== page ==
Tuesday, April 8, 2014

Onigiri Salmon Salad - Japanese Rice Sandwich

These portable packages are loaded with any tasty morsel you can wrap in sticky rice. My Origiri filling is a favorite tuna, salmon, chicken or turkey salad. Origiri is a favorite of Japanese school lunches, and found in most markets there. And check out this fun photo-filled blog post with a lot of Onigiri colorful fun shapes and other tasty fillings.

You need to make Sushi Rice, but I have your back -- here is my video recipe:

After you've made Sushi Rice, it's time to make a quick and simple salad to fill the rice ball with. I like the ease and cheap prices of canned protein. For this recipe I made a Onigiri Salmon Salad, but you could use any cooked meat, like chicken or turkey (canned, fresh cooked, or store bought roasted bird.)

The Salmon Salad for my recipe is just mayo and a 5 ounce can (or pouch) of salmon. Just drain it and lightly mix with mayo. You roll a fist sized ball of sushi rice, press in a space to add the salad, and finally top it with more rice and seal it up.

That's the stripped-down version. Wrap it with a small square of dried seaweed to give it extra flavor, thus making it easier to handle. You can sprinkle on some sesame seeds, too.

I don't know if you've notice these packages of seaweed snacks lately, I get mine at the 99c only Store, and in different flavors too! They are similar to communion wafers, and they dissolve on your tongue like one. (Also like those paper sheets of breath mints - except tasting of the sea and salt.) The thin rectangles of dried seaweed are the perfect size for wrapping the finished Onigiri. Although crisp and brittle, the seaweed moistens and bends to adhere perfectly to the rice ball.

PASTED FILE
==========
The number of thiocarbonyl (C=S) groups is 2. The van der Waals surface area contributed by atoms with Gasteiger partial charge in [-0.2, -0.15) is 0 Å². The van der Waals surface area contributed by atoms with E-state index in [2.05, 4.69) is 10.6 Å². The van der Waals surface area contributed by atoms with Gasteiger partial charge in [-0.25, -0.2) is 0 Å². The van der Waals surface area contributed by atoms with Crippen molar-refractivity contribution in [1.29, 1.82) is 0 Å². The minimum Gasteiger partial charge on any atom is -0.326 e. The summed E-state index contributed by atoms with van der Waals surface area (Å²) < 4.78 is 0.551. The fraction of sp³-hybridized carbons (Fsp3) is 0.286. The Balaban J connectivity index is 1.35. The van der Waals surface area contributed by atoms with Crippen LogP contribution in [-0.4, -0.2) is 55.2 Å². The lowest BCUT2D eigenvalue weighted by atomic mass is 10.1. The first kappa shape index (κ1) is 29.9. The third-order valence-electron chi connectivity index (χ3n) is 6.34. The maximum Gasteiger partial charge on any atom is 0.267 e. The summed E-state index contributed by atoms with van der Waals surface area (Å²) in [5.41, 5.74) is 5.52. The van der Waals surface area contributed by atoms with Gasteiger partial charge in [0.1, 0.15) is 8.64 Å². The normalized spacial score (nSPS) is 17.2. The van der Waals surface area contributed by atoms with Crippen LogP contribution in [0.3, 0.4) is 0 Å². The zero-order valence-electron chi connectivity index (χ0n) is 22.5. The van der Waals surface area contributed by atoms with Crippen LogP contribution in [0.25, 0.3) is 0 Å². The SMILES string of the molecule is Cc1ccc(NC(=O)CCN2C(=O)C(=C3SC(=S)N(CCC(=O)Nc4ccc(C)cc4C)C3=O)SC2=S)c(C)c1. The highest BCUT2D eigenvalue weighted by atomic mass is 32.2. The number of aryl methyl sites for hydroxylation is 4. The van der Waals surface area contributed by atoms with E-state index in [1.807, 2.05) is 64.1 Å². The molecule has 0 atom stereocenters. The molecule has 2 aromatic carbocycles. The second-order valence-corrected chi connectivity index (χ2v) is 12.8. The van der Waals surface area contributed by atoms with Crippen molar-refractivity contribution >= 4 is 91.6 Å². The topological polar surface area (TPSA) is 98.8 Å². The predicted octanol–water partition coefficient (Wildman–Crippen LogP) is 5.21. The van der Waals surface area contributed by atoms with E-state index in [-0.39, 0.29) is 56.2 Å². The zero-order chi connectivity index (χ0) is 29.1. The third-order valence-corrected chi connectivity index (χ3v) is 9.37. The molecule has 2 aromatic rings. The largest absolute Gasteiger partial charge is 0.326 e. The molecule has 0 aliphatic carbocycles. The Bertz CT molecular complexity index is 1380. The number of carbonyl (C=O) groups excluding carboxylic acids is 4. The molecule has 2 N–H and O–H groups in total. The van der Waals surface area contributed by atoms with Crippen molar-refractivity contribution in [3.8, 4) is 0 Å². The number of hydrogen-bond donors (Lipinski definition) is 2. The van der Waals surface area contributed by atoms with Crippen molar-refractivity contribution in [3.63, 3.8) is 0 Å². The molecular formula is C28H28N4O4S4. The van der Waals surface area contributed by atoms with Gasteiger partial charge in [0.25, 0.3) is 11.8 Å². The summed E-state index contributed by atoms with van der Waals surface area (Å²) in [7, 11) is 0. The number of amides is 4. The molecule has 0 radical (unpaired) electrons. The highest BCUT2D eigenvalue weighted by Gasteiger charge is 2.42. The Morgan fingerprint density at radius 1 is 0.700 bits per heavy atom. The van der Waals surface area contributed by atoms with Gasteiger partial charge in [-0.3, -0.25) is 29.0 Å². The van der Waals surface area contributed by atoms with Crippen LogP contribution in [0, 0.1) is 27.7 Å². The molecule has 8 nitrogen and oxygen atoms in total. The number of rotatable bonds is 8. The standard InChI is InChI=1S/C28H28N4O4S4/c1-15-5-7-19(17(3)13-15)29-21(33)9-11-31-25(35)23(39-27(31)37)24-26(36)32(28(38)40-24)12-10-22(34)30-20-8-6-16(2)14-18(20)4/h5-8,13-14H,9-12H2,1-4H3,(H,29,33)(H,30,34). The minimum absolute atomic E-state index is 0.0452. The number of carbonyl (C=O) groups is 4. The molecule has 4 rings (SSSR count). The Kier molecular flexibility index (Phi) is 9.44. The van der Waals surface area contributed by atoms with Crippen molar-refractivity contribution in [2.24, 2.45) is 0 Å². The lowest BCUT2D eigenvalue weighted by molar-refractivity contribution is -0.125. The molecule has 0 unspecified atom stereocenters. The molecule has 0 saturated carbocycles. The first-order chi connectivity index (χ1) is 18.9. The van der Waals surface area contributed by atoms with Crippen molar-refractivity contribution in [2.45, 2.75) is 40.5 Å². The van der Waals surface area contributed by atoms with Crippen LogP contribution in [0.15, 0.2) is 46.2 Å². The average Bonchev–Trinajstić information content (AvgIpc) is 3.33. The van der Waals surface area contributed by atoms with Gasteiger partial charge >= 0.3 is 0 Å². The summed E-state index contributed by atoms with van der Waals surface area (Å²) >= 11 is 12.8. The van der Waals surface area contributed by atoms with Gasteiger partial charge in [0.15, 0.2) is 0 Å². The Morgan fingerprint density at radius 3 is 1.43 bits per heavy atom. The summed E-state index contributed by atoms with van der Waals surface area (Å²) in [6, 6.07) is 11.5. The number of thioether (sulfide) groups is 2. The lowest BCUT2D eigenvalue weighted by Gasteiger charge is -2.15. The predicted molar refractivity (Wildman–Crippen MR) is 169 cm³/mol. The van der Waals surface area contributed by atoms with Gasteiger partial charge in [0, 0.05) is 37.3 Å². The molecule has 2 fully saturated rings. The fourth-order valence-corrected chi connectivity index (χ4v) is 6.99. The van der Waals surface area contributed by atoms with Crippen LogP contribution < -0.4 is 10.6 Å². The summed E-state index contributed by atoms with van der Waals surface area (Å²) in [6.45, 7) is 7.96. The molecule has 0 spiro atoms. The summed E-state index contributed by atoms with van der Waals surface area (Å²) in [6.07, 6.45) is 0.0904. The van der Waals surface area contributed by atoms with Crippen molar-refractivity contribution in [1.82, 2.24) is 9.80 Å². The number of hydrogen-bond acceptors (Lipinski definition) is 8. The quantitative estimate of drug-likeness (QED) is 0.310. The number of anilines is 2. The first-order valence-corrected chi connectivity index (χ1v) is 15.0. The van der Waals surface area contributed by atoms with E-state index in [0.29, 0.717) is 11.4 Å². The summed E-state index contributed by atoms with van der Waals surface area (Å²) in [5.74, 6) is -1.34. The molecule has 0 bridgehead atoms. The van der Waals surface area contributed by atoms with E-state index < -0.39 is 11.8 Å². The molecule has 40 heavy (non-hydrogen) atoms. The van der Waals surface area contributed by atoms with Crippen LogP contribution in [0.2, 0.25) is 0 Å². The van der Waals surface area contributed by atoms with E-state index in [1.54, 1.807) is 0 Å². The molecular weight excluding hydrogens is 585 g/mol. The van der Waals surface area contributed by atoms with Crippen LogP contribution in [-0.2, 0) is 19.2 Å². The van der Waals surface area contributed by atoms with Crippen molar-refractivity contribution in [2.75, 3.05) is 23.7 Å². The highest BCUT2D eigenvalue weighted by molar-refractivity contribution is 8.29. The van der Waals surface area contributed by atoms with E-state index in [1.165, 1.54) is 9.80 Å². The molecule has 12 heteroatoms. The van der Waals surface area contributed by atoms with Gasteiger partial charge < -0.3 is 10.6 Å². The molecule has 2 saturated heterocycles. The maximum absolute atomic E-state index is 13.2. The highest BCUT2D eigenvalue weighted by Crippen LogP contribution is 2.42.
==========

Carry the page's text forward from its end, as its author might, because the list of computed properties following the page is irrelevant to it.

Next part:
Normally you dampen your hands and form the rice ball. It's a bit messy -- so a cleaner way is tear off a sheet of plastic, wrap the rice and form a ball.

My Onigiri Salmon Salad makes great party appetizers -- just set out a tray and see how quick they go. So now that you've mastered making Sushi Rice (or at least have a handle on it) try out my latest Japanese fast food recipe.

Ingredients (about 6 rice balls)
  • 1 cup brown or white rice - use my Sushi Rice recipe. Click here for the recipe text with photos. For this recipe I used brown rice. (But white rice gets stickier, so it holds together better - maybe better to use white rice if you are doing this for the first time?)
  • Cooked salmon - I used a 5 ounce can drained (stored in water, not oil.) You can use fresh salmon (just saute it until done.) You can also use cheap canned tuna, or any favorite cooked fish. Okay to substitute with cooked chicken or turkey (canned or homemade.)
  • 1 tablespoon mayo - okay to use more, or less,  to taste.
  • Dried seaweed - optional. I used pre-cut (about 2 by 4 inch) dried seaweed snacks. Okay to use any size really, just cut them to size with scissors.

Cook and prepare Sushi Rice. Allow to cool and reach room temperature.

Drain one can of salmon. Place in a bowl and flake salmon into smaller pieces. Remove bones, if any. Add 1 tablespoon of mayo. Mix well.

For assembly, place a sheet of plastic wrap on a dry surface. Pile on about half a cup of cooked rice in the middle of plastic sheet.

Press into the middle of rice mound to make space for the salmon/mayo. Add about a tablespoon of salmon mixture.

Pick up the four corners of plastic to start forming a ball. Add just enough rice on top of salmon mixture to cover it. Now you can close up the rice ball with plastic wrap. Lightly roll and squeeze the ball. You can keep it round, flatten one side, or form a traditional triangle shape.

You can serve or eat the rice ball right out of the plastic wrap; or use a piece of dried seaweed and partially wrap the Onigiri. The piece of seaweed gives you a dry surface to hold, for easier eating.

Plastic wrapped Onigiri can be frozen or just stored in the refrigerator until ready to serve.

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